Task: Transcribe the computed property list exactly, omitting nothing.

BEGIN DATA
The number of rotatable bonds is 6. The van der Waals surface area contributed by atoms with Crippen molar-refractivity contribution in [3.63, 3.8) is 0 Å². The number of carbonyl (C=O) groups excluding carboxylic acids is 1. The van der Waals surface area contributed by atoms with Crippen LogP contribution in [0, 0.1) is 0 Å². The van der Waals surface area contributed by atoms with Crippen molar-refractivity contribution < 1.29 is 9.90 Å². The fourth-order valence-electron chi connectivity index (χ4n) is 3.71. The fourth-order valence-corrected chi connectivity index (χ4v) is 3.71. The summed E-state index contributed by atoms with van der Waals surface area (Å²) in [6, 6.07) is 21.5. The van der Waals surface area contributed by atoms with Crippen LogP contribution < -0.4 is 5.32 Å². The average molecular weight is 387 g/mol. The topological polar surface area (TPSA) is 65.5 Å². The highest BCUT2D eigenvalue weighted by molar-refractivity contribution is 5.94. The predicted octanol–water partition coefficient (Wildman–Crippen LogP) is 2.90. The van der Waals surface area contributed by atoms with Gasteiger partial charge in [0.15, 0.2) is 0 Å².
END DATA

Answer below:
The number of rotatable bonds is 6. The van der Waals surface area contributed by atoms with Crippen molar-refractivity contribution in [3.63, 3.8) is 0 Å². The number of carbonyl (C=O) groups excluding carboxylic acids is 1. The van der Waals surface area contributed by atoms with Crippen LogP contribution in [0, 0.1) is 0 Å². The van der Waals surface area contributed by atoms with Crippen molar-refractivity contribution < 1.29 is 9.90 Å². The fourth-order valence-electron chi connectivity index (χ4n) is 3.71. The fourth-order valence-corrected chi connectivity index (χ4v) is 3.71. The summed E-state index contributed by atoms with van der Waals surface area (Å²) in [6, 6.07) is 21.5. The van der Waals surface area contributed by atoms with Crippen LogP contribution < -0.4 is 5.32 Å². The average molecular weight is 387 g/mol. The topological polar surface area (TPSA) is 65.5 Å². The highest BCUT2D eigenvalue weighted by molar-refractivity contribution is 5.94. The predicted octanol–water partition coefficient (Wildman–Crippen LogP) is 2.90. The van der Waals surface area contributed by atoms with Gasteiger partial charge in [0.15, 0.2) is 0 Å².